Two N.W.T. grandparents say their experience with the Hay River hospital over their grandchild's care has shaken their confidence in the hospital.
Their two-year-old granddaughter became ill last week. After three visits to the hospital over four days saw their granddaughter sent home after each visit, the child's parents drove her to Yellowknife for care where the child was diagnosed with double pneumonia.
Lucy Simon and Betty Buggins, the grandmothers of the child on both sides of the family, spoke to CBC on behalf of their son and daughter.
"Something should be done about the Hay river hospital … I'm not going to tolerate this," said Simon.
Simon believes the hospital may have missed the double pneumonia, and she wants staff to learn from the incident and take patient concerns more seriously.
"I think they should know about that ... it's a two-year-old we're talking about. She could have died."
The days leading up to their emergency trip to Yellowknife were stressful, said Simon. The family knew the child was sick, but nurses and doctors they visited three times between Monday and Thursday last week said Tylenol would do the job.
According to the family, hospital staff examined the child, but sent her home each time with instructions to return if her condition got worse, at which point the baby might be sent to Yellowknife.
But out of concern for the child's health, the family ultimately decided to pay their own way to visit the emergency room at the territorial hospital in Yellowknife.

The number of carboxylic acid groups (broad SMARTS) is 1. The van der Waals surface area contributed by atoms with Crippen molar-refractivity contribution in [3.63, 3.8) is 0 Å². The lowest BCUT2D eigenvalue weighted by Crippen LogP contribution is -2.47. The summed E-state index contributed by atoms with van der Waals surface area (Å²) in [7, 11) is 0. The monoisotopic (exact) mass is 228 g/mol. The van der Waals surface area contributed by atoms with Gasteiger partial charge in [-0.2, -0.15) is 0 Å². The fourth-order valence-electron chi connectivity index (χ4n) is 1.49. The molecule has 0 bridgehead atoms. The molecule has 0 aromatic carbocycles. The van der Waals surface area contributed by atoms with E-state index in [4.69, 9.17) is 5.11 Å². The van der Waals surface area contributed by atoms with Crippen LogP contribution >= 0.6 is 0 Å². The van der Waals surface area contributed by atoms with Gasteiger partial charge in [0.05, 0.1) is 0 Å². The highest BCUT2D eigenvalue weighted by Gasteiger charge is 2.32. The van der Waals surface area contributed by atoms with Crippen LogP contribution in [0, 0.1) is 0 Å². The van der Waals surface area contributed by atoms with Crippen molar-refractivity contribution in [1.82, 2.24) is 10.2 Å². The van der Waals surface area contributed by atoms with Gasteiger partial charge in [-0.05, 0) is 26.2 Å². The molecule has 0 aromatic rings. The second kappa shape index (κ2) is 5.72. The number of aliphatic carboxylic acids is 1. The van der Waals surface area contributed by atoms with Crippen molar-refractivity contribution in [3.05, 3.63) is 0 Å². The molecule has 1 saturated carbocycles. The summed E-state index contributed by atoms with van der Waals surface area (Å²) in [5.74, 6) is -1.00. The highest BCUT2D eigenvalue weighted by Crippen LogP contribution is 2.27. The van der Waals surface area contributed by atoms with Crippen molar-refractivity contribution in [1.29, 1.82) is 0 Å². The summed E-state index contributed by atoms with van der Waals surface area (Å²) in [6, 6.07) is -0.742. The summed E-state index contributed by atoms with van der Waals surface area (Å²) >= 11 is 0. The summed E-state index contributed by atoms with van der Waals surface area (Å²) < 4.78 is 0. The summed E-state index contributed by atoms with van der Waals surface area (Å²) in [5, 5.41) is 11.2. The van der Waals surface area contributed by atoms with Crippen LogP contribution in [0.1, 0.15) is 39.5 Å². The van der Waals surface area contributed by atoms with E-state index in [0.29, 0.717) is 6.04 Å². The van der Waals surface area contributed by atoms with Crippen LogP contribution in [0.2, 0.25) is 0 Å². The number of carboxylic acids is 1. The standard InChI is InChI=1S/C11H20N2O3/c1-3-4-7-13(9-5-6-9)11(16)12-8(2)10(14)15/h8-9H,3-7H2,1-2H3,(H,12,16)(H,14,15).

"I do what I have to do for my kids and my grandchildren," Simon said.
Buggins has worked in elder care settings, and had a stethoscope.
On Thursday, shortly after their final visit to Hay River's hospital, Buggins heard crackling in her granddaughter's lungs. She said this meant there was no time to waste because it could indicate a number of conditions, one being fluid in the lungs.
"For the nurse to tell us [Thursday] that her lungs were clear and we didn't have to worry about it? Our one big concern was the lungs because they develop pneumonia so fast," said Buggins.
So on Thursday, the child's parents raced to Yellowknife, but Buggins was worried the child's condition would worsen on the ride there. They made plans for check-ins at Fort Providence and near Behchokǫ̀ as possible exit points if the child needed to be evacuated for emergency care.
Throughout the ride, the mother had trouble waking the child and she would not drink water, Buggins said.
By the time they arrived in Yellowknife at 11:30 p.m. the child was vomiting and immediately admitted to Stanton Territorial Hospital, where she was put on an IV, given X-rays and diagnosed with double pneumonia.
The child was on intravenous antibiotics and stayed at the hospital until 2 a.m. on Friday.
By Sunday, she was running around and back to her normal self and playing with her toys.
Simon said she reached out to Hay River South MLA Rocky Simpson about the situation. CBC tried to contact Simpson by phone for comment, but was unsuccessful.
The Hay River Health and Social Services Authority said in an email that it was "unable to comment on specific clients or patients in order to ensure we protect the privacy of those who receive care, this is a priority and a legislative requirement."
"High quality patient care and safety is a top priority," wrote Hay River Health Authority spokesperson Emily Chambers.
Chambers added that the health authority has a Quality and Risk team to handle complaints about service.
Residents with complaints and concerns can bring them to the quality and risk division at firstname.lastname@example.org or (867) 874-8150.